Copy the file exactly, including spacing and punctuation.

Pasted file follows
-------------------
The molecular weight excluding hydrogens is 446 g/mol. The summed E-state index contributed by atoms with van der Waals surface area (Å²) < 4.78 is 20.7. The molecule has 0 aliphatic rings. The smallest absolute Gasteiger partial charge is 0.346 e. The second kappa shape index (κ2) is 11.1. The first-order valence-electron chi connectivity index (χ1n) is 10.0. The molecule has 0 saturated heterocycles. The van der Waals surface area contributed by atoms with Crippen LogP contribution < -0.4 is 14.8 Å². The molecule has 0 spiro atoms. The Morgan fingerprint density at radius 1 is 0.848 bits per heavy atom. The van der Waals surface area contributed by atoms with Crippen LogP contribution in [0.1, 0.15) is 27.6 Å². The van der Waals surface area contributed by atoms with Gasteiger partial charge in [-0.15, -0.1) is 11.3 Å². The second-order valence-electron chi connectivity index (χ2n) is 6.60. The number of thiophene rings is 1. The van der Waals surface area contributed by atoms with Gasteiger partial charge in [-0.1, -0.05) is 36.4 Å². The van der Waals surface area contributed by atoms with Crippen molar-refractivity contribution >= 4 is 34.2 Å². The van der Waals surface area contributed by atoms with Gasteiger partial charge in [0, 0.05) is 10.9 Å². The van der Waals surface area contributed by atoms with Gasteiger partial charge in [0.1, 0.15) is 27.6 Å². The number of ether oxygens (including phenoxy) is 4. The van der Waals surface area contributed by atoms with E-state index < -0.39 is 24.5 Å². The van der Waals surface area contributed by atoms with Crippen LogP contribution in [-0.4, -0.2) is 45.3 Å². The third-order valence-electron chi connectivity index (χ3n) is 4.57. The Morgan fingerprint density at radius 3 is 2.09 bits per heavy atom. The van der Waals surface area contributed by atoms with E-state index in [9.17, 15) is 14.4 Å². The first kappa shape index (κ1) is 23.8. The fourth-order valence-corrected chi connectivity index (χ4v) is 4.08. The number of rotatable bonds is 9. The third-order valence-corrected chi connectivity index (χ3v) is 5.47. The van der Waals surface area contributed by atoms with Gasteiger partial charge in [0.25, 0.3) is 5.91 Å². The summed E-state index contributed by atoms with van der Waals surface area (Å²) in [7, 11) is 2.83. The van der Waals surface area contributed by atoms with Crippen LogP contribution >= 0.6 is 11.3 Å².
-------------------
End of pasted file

The molecular weight excluding hydrogens is 446 g/mol. The summed E-state index contributed by atoms with van der Waals surface area (Å²) < 4.78 is 20.7. The molecule has 0 aliphatic rings. The smallest absolute Gasteiger partial charge is 0.346 e. The second kappa shape index (κ2) is 11.1. The first-order valence-electron chi connectivity index (χ1n) is 10.0. The molecule has 0 saturated heterocycles. The van der Waals surface area contributed by atoms with Crippen LogP contribution < -0.4 is 14.8 Å². The molecule has 0 spiro atoms. The Morgan fingerprint density at radius 1 is 0.848 bits per heavy atom. The van der Waals surface area contributed by atoms with Crippen LogP contribution in [0.1, 0.15) is 27.6 Å². The van der Waals surface area contributed by atoms with Gasteiger partial charge in [-0.15, -0.1) is 11.3 Å². The second-order valence-electron chi connectivity index (χ2n) is 6.60. The number of thiophene rings is 1. The van der Waals surface area contributed by atoms with Gasteiger partial charge in [-0.1, -0.05) is 36.4 Å². The van der Waals surface area contributed by atoms with Crippen molar-refractivity contribution >= 4 is 34.2 Å². The van der Waals surface area contributed by atoms with Gasteiger partial charge in [0, 0.05) is 10.9 Å². The van der Waals surface area contributed by atoms with Gasteiger partial charge in [0.1, 0.15) is 27.6 Å². The number of ether oxygens (including phenoxy) is 4. The van der Waals surface area contributed by atoms with E-state index < -0.39 is 24.5 Å². The van der Waals surface area contributed by atoms with Crippen LogP contribution in [-0.4, -0.2) is 45.3 Å². The third-order valence-electron chi connectivity index (χ3n) is 4.57. The Morgan fingerprint density at radius 3 is 2.09 bits per heavy atom. The van der Waals surface area contributed by atoms with E-state index in [9.17, 15) is 14.4 Å². The first kappa shape index (κ1) is 23.8. The fourth-order valence-corrected chi connectivity index (χ4v) is 4.08. The number of rotatable bonds is 9. The third-order valence-corrected chi connectivity index (χ3v) is 5.47. The van der Waals surface area contributed by atoms with Gasteiger partial charge in [0.25, 0.3) is 5.91 Å². The summed E-state index contributed by atoms with van der Waals surface area (Å²) in [7, 11) is 2.83. The van der Waals surface area contributed by atoms with Crippen LogP contribution >= 0.6 is 11.3 Å².